At some point early on...I did notice the aspect ration. But, the stupid projectionist's never seem to get the movies right. You notice that? The edges always go off into the wall instead of on the damn screen!

Anyway, I said to myself..."Damn, I was ingrossed in the movie and didn't notice that it was shot in DV!" At the end, I did notice the difference in the ending...and I told my girlfriend afterwards about the technical change. She said, "I didn't notice anything different."

Soo...once again. It's not the camera it's the operator. (But, I'll still take my HD10U over any DV!)

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Old September 17th, 2003, 02:06 PM   #22
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I went to a free preview of 28 days..., not knowing it was shot on DV. Pretty much as soon as the movie started I noticed that it was shot on DV, although the picture quality was more akin to VHS, with the edge enhancement sharpness turned up to the full.

I've seen PAL and NTSC video converted onto film for an SMPTE conference, and even their worst example (they were demonstrating how, and how not to do it) was better looking than 28 days...

The fact is that they purposefully degraded the video. Everyone else knows that you turn the sharpness control to a minimum. The end result is a headache inducing, out of focus mess.

BTW, at the SMPTE conference, they had shot the some test scenes on HDCam and Film together (with the cameras next to each other) and projected the HD digitally, and converted to film, and the film as film. Obviously, the film prints were pristine because they'd not been through a theatrical distribution. There was a lot more shadow detail on the HD, although the film handled highlights better. Overall the HD projected digitally looked best.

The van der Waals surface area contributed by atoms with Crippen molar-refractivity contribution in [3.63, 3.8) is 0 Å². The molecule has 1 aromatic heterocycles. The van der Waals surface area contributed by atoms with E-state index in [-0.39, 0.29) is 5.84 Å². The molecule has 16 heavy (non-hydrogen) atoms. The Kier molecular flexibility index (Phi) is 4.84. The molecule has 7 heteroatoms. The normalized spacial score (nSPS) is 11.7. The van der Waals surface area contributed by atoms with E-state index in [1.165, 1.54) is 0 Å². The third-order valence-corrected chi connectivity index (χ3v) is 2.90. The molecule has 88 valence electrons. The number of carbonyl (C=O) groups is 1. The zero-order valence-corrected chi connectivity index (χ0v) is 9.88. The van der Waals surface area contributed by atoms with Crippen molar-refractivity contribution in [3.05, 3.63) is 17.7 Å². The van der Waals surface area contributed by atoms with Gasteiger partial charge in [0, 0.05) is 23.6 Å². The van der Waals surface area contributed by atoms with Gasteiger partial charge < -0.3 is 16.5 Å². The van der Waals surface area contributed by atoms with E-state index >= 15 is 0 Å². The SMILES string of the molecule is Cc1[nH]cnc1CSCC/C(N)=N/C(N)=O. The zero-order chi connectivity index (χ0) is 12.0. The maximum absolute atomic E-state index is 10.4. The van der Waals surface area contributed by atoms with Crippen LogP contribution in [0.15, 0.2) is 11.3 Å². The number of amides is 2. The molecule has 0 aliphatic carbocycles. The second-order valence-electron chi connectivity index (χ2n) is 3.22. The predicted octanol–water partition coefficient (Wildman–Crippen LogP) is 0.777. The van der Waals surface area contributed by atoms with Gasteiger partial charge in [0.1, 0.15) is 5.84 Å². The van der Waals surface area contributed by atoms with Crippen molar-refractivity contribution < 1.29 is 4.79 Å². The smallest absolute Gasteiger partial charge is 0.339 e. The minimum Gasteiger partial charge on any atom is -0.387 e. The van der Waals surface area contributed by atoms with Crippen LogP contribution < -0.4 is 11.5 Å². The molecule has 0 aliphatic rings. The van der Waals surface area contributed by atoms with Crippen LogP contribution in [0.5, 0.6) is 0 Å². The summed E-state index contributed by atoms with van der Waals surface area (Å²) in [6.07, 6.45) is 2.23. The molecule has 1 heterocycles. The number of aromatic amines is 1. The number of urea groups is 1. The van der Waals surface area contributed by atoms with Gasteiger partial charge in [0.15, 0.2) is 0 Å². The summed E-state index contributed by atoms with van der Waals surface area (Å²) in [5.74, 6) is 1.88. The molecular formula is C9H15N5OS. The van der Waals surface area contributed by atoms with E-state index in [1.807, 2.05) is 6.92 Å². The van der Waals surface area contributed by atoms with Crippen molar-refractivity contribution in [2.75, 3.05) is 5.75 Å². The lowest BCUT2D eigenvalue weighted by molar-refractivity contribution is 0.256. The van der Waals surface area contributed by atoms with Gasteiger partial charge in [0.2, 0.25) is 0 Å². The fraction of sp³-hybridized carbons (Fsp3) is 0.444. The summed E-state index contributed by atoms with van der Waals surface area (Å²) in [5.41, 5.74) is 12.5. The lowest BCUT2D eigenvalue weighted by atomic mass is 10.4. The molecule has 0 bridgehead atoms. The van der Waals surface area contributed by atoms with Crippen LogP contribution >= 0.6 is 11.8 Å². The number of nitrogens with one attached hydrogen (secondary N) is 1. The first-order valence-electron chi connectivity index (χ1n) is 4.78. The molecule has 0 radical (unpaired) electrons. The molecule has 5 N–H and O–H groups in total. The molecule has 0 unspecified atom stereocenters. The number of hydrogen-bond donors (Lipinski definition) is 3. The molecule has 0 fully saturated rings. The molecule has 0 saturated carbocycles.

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Old September 17th, 2003, 05:04 PM   #23
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Larry, if you read the link to the article you will understand that not being able to clear the streets is why they chose DV.
SD resolution is how 80% of everybody who watches this movie will view it. And it holds up, thanks to some crafty film work. I urge everyone who is into making their own movie with a HD10 to read the article, and learn from some of the techniques they used.
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Old January 19th, 2004, 01:38 PM   #24
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I heard a key reason they shot 28 days digitally was that you can't shut down parts of London like you can shut down parts of other cities around the world - it's not permitted
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Old January 20th, 2004, 11:41 AM   #25
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Graham,

Do a search for 28 Days Later here at DV Info, and you'll get the scoop on it.

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Old January 22nd, 2004, 04:06 AM   #26
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>>I wouldn't make the assumption as so many did with the VX1000 that this is the end of development for this format. Sony, Sharp, JVC and Canon have all adopted the HDV MPEG 2 format as a new video standard. It will not surprise me in the least when at NAB 2004 we see a new 3 chip, switchable glass lens camera from either SONY or JVC (I'd bet on JVC) and a HD version of the PD150 and XL1s.<<